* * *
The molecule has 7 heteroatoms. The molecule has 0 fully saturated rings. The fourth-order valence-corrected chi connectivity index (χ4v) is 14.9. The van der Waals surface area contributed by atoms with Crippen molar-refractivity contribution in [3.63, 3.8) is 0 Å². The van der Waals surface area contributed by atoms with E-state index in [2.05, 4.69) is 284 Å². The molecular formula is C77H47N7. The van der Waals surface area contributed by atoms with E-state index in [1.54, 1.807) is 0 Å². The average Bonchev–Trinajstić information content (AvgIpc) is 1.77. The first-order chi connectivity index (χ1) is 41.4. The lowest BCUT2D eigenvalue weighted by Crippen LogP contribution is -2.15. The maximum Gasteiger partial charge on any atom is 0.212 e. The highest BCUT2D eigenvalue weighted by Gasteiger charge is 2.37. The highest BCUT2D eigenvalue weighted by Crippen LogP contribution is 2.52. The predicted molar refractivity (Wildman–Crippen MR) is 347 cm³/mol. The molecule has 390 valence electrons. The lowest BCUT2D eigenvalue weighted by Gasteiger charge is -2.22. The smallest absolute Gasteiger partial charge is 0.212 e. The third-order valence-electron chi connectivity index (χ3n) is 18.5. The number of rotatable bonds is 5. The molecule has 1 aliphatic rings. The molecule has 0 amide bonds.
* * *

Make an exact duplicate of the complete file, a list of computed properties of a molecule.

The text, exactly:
The molecule has 7 heteroatoms. The molecule has 0 fully saturated rings. The fourth-order valence-corrected chi connectivity index (χ4v) is 14.9. The van der Waals surface area contributed by atoms with Crippen molar-refractivity contribution in [3.63, 3.8) is 0 Å². The van der Waals surface area contributed by atoms with E-state index in [2.05, 4.69) is 284 Å². The molecular formula is C77H47N7. The van der Waals surface area contributed by atoms with E-state index in [1.54, 1.807) is 0 Å². The average Bonchev–Trinajstić information content (AvgIpc) is 1.77. The first-order chi connectivity index (χ1) is 41.4. The lowest BCUT2D eigenvalue weighted by Crippen LogP contribution is -2.15. The maximum Gasteiger partial charge on any atom is 0.212 e. The highest BCUT2D eigenvalue weighted by Gasteiger charge is 2.37. The highest BCUT2D eigenvalue weighted by Crippen LogP contribution is 2.52. The predicted molar refractivity (Wildman–Crippen MR) is 347 cm³/mol. The molecule has 390 valence electrons. The lowest BCUT2D eigenvalue weighted by Gasteiger charge is -2.22. The smallest absolute Gasteiger partial charge is 0.212 e. The third-order valence-electron chi connectivity index (χ3n) is 18.5. The number of rotatable bonds is 5. The molecule has 1 aliphatic rings. The molecule has 0 amide bonds.